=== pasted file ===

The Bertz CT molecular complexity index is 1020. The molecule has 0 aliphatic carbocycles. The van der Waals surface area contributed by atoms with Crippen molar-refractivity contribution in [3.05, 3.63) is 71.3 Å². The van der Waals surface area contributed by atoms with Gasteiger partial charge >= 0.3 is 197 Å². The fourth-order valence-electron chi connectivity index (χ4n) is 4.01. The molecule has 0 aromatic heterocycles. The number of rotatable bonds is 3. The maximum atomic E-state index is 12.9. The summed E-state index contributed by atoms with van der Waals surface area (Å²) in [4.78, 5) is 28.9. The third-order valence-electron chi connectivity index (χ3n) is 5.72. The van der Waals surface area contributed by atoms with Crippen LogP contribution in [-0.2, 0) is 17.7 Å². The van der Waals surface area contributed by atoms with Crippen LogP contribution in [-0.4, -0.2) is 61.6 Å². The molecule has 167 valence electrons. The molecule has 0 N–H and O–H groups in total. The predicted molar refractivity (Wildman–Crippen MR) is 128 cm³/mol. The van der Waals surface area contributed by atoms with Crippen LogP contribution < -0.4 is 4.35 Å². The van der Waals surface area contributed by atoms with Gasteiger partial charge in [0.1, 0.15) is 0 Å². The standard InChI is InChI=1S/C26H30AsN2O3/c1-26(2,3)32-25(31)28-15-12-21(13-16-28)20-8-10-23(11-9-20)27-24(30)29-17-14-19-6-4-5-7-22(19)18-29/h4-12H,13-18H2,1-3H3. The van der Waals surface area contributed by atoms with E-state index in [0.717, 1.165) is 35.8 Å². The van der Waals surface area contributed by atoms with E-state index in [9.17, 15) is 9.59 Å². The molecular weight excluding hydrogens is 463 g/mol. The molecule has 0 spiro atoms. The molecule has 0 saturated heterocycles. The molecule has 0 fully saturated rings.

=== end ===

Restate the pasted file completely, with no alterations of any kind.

The Bertz CT molecular complexity index is 1020. The molecule has 0 aliphatic carbocycles. The van der Waals surface area contributed by atoms with Crippen molar-refractivity contribution in [3.05, 3.63) is 71.3 Å². The van der Waals surface area contributed by atoms with Gasteiger partial charge >= 0.3 is 197 Å². The fourth-order valence-electron chi connectivity index (χ4n) is 4.01. The molecule has 0 aromatic heterocycles. The number of rotatable bonds is 3. The maximum atomic E-state index is 12.9. The summed E-state index contributed by atoms with van der Waals surface area (Å²) in [4.78, 5) is 28.9. The third-order valence-electron chi connectivity index (χ3n) is 5.72. The van der Waals surface area contributed by atoms with Crippen LogP contribution in [-0.2, 0) is 17.7 Å². The van der Waals surface area contributed by atoms with Crippen LogP contribution in [-0.4, -0.2) is 61.6 Å². The molecule has 167 valence electrons. The molecule has 0 N–H and O–H groups in total. The predicted molar refractivity (Wildman–Crippen MR) is 128 cm³/mol. The van der Waals surface area contributed by atoms with Crippen LogP contribution < -0.4 is 4.35 Å². The van der Waals surface area contributed by atoms with Gasteiger partial charge in [0.1, 0.15) is 0 Å². The standard InChI is InChI=1S/C26H30AsN2O3/c1-26(2,3)32-25(31)28-15-12-21(13-16-28)20-8-10-23(11-9-20)27-24(30)29-17-14-19-6-4-5-7-22(19)18-29/h4-12H,13-18H2,1-3H3. The van der Waals surface area contributed by atoms with E-state index in [0.717, 1.165) is 35.8 Å². The van der Waals surface area contributed by atoms with E-state index in [9.17, 15) is 9.59 Å². The molecular weight excluding hydrogens is 463 g/mol. The molecule has 0 spiro atoms. The molecule has 0 saturated heterocycles. The molecule has 0 fully saturated rings.